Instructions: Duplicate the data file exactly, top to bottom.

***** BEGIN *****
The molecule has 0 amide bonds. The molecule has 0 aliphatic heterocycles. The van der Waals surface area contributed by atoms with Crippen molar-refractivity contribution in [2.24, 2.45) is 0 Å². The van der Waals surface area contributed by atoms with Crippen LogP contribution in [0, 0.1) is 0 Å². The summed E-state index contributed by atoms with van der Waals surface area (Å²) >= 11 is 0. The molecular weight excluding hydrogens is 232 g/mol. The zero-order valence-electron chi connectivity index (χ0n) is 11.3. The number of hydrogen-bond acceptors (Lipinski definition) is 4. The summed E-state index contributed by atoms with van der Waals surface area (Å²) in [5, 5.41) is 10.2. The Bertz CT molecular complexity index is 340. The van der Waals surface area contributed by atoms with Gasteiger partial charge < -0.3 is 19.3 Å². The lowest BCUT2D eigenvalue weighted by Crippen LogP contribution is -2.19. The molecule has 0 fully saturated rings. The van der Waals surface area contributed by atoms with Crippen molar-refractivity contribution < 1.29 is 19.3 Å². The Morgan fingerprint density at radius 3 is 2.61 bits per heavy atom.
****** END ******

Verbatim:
The molecule has 0 amide bonds. The molecule has 0 aliphatic heterocycles. The van der Waals surface area contributed by atoms with Crippen molar-refractivity contribution in [2.24, 2.45) is 0 Å². The van der Waals surface area contributed by atoms with Crippen LogP contribution in [0, 0.1) is 0 Å². The summed E-state index contributed by atoms with van der Waals surface area (Å²) >= 11 is 0. The molecular weight excluding hydrogens is 232 g/mol. The zero-order valence-electron chi connectivity index (χ0n) is 11.3. The number of hydrogen-bond acceptors (Lipinski definition) is 4. The summed E-state index contributed by atoms with van der Waals surface area (Å²) in [5, 5.41) is 10.2. The Bertz CT molecular complexity index is 340. The van der Waals surface area contributed by atoms with Gasteiger partial charge < -0.3 is 19.3 Å². The lowest BCUT2D eigenvalue weighted by Crippen LogP contribution is -2.19. The molecule has 0 fully saturated rings. The van der Waals surface area contributed by atoms with Crippen molar-refractivity contribution < 1.29 is 19.3 Å². The Morgan fingerprint density at radius 3 is 2.61 bits per heavy atom.